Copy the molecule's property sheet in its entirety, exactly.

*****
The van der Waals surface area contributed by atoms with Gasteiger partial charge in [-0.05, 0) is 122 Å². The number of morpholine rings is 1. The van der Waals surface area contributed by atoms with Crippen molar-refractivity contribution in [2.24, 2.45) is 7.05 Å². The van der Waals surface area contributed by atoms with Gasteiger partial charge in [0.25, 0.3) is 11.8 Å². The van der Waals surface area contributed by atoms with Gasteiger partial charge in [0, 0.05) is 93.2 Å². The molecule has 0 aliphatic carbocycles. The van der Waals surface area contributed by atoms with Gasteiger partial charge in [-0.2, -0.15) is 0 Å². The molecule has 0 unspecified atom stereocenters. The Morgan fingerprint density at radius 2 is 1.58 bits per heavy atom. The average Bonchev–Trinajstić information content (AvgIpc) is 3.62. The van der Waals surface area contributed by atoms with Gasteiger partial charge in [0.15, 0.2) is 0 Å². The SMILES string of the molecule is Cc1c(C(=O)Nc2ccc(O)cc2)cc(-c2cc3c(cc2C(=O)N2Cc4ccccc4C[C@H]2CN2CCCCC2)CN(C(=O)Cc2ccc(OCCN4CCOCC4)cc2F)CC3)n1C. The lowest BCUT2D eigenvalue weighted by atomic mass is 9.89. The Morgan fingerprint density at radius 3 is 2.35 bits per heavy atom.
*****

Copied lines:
The van der Waals surface area contributed by atoms with Gasteiger partial charge in [-0.05, 0) is 122 Å². The number of morpholine rings is 1. The van der Waals surface area contributed by atoms with Crippen molar-refractivity contribution in [2.24, 2.45) is 7.05 Å². The van der Waals surface area contributed by atoms with Gasteiger partial charge in [0.25, 0.3) is 11.8 Å². The van der Waals surface area contributed by atoms with Gasteiger partial charge in [0, 0.05) is 93.2 Å². The molecule has 0 aliphatic carbocycles. The van der Waals surface area contributed by atoms with Gasteiger partial charge in [-0.2, -0.15) is 0 Å². The molecule has 0 unspecified atom stereocenters. The Morgan fingerprint density at radius 2 is 1.58 bits per heavy atom. The average Bonchev–Trinajstić information content (AvgIpc) is 3.62. The van der Waals surface area contributed by atoms with Gasteiger partial charge in [0.15, 0.2) is 0 Å². The SMILES string of the molecule is Cc1c(C(=O)Nc2ccc(O)cc2)cc(-c2cc3c(cc2C(=O)N2Cc4ccccc4C[C@H]2CN2CCCCC2)CN(C(=O)Cc2ccc(OCCN4CCOCC4)cc2F)CC3)n1C. The lowest BCUT2D eigenvalue weighted by atomic mass is 9.89. The Morgan fingerprint density at radius 3 is 2.35 bits per heavy atom.